In Bacillus and other gram-positive bacteria, carbon catabolite control protein CcpA is a global regulator that plays a central role in coordinating the metabolism of carbon and energy sources and in regulating other metabolic pathways (26). Given the importance of coordination of carbon source utilization and regulation of metabolic pathways by oral streptococci in the human mouth, we reasoned that CcpA could have an important role in regulation of genes that were important for biofilm formation by S. mutans. We previously isolated an S. mutans ccpA-deficient mutant (strain TW1) and analyzed the impact of ccpA deficiency on regulation of fruA expression (Wen and Burne, unpublished). The ccpA mutant grew as well as the wild-type strain on both BHI and BM media (Fig. (Fig.3),3), and no other morphologic defects were apparent. To elucidate the role that CcpA may play in biofilm formation, the ccpA mutant was grown in BM medium and evaluated by the in vitro biofilm assay. As can be seen in Fig. Fig.6,6, the loss of CcpA resulted in a 60% decrease of biofilms formed after 26 h on polystyrene surfaces compared to the parental strain. However, no significant difference in biofilms formed after 6 h was noted between UA159 and TW1 (Fig. (Fig.66).
The ccpA gene is flanked by pepQ and amyA (32). The upstream gene, pepQ, encodes a dipeptidase and is transcribed in the opposite orientation. The amyA gene encodes an α-amylase with its own promoter. As such, deletional and/or replacement inactivation of ccpA would not have polar effects on expression of the linked genes. Notably, we also have data that demonstrated that single-crossover, nonpolar mutants have the same phenotype as the double-crossover mutants in terms of growth on a variety of carbohydrates tested.
It is becoming clear that the capacity of bacteria to form biofilms varies in response to environmental factors, including carbon source and availability. In Pseudomonas aeruginosa, the catabolite repression control protein Crc has been shown to be a component of a signal transduction pathway that is required for biofilm development (27). Mutation of crc resulted in a decrease in pilA (pilin) transcription, which led to diminished type IV pilus-mediated twitching motility and a markedly reduced capacity to form biofilms. It is well documented that in low-G+C gram-positive bacteria, CcpA binds to a cis-element CRE (for carbon responsive element) near the promoter regions of catabolite repression-sensitive genes, resulting in repression of genes for utilization of secondary carbon source when the cells are also provided with glucose or some other readily metabolizable carbohydrate source. Besides the role in carbon catabolite repression, the B. subtilis CcpA is also required for the activation of many other metabolic operons, including those for acetoin biosynthesis and acetate production by cells grown on glucose (35). Inactivation of ccpA also has other important effects on cellular physiology. For example, a B. subtilis ccpA null mutant displays defects in both the timing and magnitude of the pH decrease when cultured with glucose (35). CcpA also appears to be involved in regulation of the oxidoreduction state and in general stress responses (26). Although the actual function of CcpA in S. mutans remains unclear, sequences highly similar to CREs of B. subtilis CcpA are widely distributed in S. mutans (data not shown). Inactivation of ccpA could cause disruption of the normal flow of carbohydrate, lead to an imbalance of intra- and extra-cellular pH, or alter the ability of the organisms to respond to environmental stresses, all of which could contribute, directly or indirectly, to the observed impairment in biofilm formation by strain TW1.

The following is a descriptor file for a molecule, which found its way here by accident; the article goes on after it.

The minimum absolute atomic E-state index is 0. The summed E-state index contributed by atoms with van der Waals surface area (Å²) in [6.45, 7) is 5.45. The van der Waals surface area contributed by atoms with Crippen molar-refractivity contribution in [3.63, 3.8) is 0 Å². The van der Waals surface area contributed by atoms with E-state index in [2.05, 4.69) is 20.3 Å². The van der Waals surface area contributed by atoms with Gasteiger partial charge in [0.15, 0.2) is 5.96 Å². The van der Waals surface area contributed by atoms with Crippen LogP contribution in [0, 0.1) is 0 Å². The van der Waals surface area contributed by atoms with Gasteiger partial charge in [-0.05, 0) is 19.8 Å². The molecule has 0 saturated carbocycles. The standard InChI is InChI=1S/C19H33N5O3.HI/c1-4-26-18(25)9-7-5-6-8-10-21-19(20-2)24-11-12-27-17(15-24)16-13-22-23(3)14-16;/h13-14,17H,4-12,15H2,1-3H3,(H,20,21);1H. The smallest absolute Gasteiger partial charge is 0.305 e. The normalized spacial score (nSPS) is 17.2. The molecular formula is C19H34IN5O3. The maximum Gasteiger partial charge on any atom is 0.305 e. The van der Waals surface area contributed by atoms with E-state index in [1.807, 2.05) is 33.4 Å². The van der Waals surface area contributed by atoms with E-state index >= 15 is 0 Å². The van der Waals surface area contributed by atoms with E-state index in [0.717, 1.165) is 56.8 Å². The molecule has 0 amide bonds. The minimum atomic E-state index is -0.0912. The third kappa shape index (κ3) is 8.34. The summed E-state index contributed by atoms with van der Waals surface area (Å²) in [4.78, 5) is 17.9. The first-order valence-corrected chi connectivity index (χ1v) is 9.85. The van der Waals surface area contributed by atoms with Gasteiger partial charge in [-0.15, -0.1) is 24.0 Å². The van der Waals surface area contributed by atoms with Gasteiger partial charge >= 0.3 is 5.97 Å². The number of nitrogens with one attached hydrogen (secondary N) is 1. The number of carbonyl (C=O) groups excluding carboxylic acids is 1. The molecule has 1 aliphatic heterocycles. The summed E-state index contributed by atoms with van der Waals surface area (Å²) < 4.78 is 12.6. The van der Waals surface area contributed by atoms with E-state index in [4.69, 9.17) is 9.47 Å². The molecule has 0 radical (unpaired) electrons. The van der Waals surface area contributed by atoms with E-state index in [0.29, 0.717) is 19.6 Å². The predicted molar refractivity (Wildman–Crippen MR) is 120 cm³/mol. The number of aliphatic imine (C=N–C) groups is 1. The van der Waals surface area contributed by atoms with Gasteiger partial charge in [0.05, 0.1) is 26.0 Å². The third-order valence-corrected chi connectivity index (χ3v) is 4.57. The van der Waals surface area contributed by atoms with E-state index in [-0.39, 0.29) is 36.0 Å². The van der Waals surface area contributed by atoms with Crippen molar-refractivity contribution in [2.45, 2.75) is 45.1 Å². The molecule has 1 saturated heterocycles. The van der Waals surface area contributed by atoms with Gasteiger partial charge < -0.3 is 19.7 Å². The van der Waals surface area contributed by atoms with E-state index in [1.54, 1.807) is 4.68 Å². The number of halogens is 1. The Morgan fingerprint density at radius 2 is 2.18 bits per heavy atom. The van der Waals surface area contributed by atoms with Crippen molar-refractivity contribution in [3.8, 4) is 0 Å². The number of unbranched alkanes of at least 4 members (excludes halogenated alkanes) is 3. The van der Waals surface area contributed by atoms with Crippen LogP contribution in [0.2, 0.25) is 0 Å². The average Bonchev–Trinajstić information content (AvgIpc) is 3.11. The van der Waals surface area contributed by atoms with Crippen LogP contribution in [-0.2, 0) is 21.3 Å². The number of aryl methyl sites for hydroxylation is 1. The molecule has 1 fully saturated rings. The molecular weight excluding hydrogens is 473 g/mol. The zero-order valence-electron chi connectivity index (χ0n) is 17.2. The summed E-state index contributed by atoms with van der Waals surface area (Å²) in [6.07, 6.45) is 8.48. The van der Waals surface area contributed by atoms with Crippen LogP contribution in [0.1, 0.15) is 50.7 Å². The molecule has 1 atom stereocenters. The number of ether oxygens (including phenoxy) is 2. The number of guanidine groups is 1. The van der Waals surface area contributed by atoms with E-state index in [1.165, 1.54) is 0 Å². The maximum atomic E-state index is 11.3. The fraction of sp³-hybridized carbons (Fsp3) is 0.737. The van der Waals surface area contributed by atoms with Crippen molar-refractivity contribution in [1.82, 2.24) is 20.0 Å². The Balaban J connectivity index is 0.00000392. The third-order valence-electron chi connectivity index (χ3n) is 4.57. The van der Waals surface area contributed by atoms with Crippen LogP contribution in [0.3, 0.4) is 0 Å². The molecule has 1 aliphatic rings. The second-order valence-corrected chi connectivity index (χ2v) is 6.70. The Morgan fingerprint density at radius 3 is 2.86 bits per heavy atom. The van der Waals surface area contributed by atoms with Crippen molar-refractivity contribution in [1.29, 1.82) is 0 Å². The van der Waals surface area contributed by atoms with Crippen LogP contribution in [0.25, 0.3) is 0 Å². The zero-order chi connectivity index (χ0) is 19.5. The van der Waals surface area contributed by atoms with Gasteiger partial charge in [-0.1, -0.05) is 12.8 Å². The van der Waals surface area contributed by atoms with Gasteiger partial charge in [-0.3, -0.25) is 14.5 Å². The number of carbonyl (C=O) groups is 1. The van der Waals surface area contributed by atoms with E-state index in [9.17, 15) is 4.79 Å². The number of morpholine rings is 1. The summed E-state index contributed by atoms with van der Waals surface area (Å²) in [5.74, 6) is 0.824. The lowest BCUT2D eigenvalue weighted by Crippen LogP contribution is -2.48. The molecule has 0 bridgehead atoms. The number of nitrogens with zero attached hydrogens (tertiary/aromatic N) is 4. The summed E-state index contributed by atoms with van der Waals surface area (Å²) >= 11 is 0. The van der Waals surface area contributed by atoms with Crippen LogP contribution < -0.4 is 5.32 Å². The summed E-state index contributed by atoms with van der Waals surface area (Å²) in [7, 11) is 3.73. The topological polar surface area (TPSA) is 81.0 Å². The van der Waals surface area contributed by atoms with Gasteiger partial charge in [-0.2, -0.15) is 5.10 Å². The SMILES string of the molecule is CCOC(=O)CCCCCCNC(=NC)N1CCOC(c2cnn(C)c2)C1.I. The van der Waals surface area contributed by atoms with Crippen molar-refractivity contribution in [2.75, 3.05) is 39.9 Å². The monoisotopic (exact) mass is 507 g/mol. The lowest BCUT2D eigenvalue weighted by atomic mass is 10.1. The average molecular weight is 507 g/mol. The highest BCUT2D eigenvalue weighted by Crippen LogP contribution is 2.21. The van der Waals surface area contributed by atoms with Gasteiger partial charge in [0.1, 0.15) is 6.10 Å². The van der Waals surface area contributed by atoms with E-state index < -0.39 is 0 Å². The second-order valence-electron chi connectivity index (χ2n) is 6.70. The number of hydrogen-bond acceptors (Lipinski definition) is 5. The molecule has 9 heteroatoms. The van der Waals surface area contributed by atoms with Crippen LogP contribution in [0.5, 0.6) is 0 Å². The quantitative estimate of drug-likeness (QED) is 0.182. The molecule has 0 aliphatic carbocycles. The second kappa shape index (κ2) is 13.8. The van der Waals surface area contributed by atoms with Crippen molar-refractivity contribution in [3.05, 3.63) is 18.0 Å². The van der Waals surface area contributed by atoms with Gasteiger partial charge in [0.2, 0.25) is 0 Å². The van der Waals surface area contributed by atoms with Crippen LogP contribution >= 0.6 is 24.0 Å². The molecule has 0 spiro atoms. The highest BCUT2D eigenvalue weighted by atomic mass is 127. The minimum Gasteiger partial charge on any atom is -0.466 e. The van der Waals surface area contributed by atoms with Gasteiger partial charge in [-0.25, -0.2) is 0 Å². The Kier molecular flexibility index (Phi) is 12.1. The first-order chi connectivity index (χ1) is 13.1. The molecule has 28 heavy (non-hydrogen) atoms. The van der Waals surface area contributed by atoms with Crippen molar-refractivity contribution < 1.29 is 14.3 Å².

As is the case for many other bacteria inhabiting the oral cavity, S. mutans, the primary etiological agent of dental caries, has evolved as an obligate biofilm-forming organism. The findings generated in this study reinforce that biofilm formation is a process that is linked to several aspects of cellular physiology and biochemistry that function cooperatively in response to multiple environmental cues, such as pH, oxygen, osmolarity, carbon source and availability, cell density, and the presence of solid surfaces, to allow the organisms to adhere to surfaces and to form stable biofilms (9, 12, 14, 26, 28). Although much remains to be learned about the molecular basis for the behavior of the BrpA-deficient strain and how CcpA impacts biofilm formation, BrpA and CcpA appear to be essential for efficient biofilm formation by S. mutans. Because of its unique molecular architecture, it is also reasonable to suggest that BrpA could be considered as a potential target to attenuate the virulence of S. mutans and perhaps other pathogenic streptococci. Since BrpA appears to be part of the cell envelope, BrpA may also be a reasonable candidate for development of a vaccine against S. mutans and dental caries, or chemical agents may be developed that specifically subvert the function of BrpA.
We thank J. Lemos and S. Bhagwat for critical suggestions during the preparation of the manuscript. We also thank F. Hagen for help with the phase-contrast microscopy.
This work was supported by NIDCR grant DE12236.